Thursday, June 13, 2013

What's in a name?

Jewelbox's original name was Bethel House.

In the abstract, I like the name Bethel but sadly it carries both personal and commercial negatives.

When I was a six or seven year old kid, the son of a family friend drowned in Bethel creek and to this day I can recall with perfect clarity the pain that wracked his family, our family and the neighborhood. Personally, my association with the name Bethel is a little sad to say the least.

A quick Google search of "Bethel House" explains the commercial negative.
Go ahead and give it a try. I'll wait.

Back so soon? Quite a few Bethel House entries huh? And nearly all are shelters dedicated to homeless or displaced families or women who have suffered abuse or addiction. Noble causes all and it didn't seem appropriate to have "chic vacation rental home on idyllic Bahamian paradise" nestled in among them.
And imagine THIS conversation:
Me: "You want to stay at a great place for your vacation? Come to Bethel House! I don't have a card but just Google it and you'll get all the info you need."
Them: They never respond because they Googled "Bethel House" and are deeply offended that I seem to have suggested they need rehab, a shower or have a horrible relationship.

Fortunately, I'm married to a branding genius so enlisted Rich and our friend Natasha Shephard (who has crowned myriad homes and boats with names so perfect, you can't imagine them every having been called anything else) to make the magic happen.

Within 24 hours both had lists with near perfect names but when each suggested "jewel box" it sealed the deal. The house is on King Street, just off the corner of Crown Street and I'm a jewelry designer. What could be a more perfect name!!?!
I admit that it's a no brainer but at the time I was crushed that they wouldn't let me name it "Sweetwood."
Sweetwood, as I'm sure you know, is the common name for a local Bahamian plant with bark that's used for incense and tummy issues. And the house is made out of Abaco pine, which is nearly extinct! So having a house that's made entirely of it is pretty sweet! Get it!?!
They didn't get it either. Which is fine because the more time I spent with Bethel House/Jewel Box, the more I am certain that "JewelBox" is the name it was born to have!

 But mark my day, one of our houses will be named "Sweetwood." It will probably be made of limestone and the name won't make a lick of sense to anyone but me.

Wednesday, June 12, 2013

Step 1: Clean Up

The first step in any good construction project is to clean up the worksite. About 20 years of underbrush, rocks, wood, chicken eggs and other detritus has been swept away.  Yard is looking good, and we are ready to tackle the house!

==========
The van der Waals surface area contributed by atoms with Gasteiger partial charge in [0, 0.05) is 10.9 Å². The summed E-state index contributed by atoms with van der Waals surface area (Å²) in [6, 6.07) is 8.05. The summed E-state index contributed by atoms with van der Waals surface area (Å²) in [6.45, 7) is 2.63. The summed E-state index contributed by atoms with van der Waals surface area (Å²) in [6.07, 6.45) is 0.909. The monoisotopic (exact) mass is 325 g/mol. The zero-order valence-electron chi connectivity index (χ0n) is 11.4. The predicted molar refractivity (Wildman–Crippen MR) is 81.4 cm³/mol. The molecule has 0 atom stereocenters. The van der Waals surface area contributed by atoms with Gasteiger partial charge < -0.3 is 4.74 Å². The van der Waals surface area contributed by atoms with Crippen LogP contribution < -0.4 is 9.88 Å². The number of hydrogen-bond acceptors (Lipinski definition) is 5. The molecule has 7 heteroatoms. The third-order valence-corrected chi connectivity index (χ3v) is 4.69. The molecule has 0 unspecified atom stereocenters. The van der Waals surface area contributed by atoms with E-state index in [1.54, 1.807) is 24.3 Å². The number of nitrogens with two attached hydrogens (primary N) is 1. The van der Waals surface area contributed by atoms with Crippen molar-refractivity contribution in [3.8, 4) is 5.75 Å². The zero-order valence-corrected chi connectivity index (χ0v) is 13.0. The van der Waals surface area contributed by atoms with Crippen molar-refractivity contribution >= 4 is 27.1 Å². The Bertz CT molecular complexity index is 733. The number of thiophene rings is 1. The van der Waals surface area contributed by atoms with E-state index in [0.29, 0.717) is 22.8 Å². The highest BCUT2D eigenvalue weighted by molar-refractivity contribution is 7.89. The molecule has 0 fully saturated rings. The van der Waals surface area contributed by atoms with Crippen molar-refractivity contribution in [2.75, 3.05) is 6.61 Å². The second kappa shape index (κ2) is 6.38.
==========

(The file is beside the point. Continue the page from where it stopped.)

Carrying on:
Saturday, June 1, 2013

JewelBox: The Story

This is the house. Merriam-Webster defines “house” as the following:

1) a building that serves as living quarters for one or a few families
2) a shelter or refuge (as a nest or den) of a wild animal

In its current state, one could definitely argue that definition 2 is most apt but in fact, at one point, definition 1 definitely applied!

The inspiration for the purchase of this house was three parts vodka/soda/splash of cranberry and one part the following conversation:
While staring idly at this house on King Street, a local elderly gent with few teeth and probably less sense walked past and said:
“Nice House. Needs some paint. I’m a painter you know, I’ll paint it for you.”
I said “Uhhhhm, I’m pretty sure it needs a lot more than paint.”
And he responded enthusiastically “Ok, so you fix it and I’ll paint it!” 
Later, over sunset cocktails I recounted the story and thought “Well, he has a point. Why not fix it?”

We've watched the house fall apart for years, passing from hand to hand, always the pet project of someone who planned to rehab it someday but never really found the time. It is a wonderful example of colonial Bahamian architecture, over 150 years old, and stands proud still - in spite of hurricanes, abandonment and a general disregard. Rich and I decided that there was NO way we were going to let this house disappear only to be replaced by something new that lacked the style and character of this one.

Having just completed the renovation of our own wonderful 150 year old house, we were eager to tackle another old house, though honestly I’d hoped for something with windows and running water at least.

We checked it out and the place was a wreck. No floors or ceilings. Packed to the brim with flotsam from someone else’s renovation scraps and genuinely terrifying.

 Not terrifying enough for us to walk away from however. We loved the original Abaco pine siding (which was almost entirely intact) and the general frame of the house (which was not in tact at all) and we figured that with time (which we have) and money (which we don’t) and a spectacular building team (check), we could definitely make this happen.

And here we are. Two months after a tense negotiation, in contract and ready to roll. This is the blog. Written for many reasons:

1) I find that if I don’t write things down, I forget them. And if I do write them down, I remember that I've written them down, but not where I put them. Blog as Organizational Tool!

2) I know that many people dream of buying and building in the Bahamas and I hope that sharing our experience will either foster the dream or at least give it some perspective.

I go on record now as saying that I do not recommend buying an old house in the Bahamas and fixing it up. But labours of love go deep and sometimes some things just HAVE to be done.

Welcome to the Jewelbox blog! Visit often!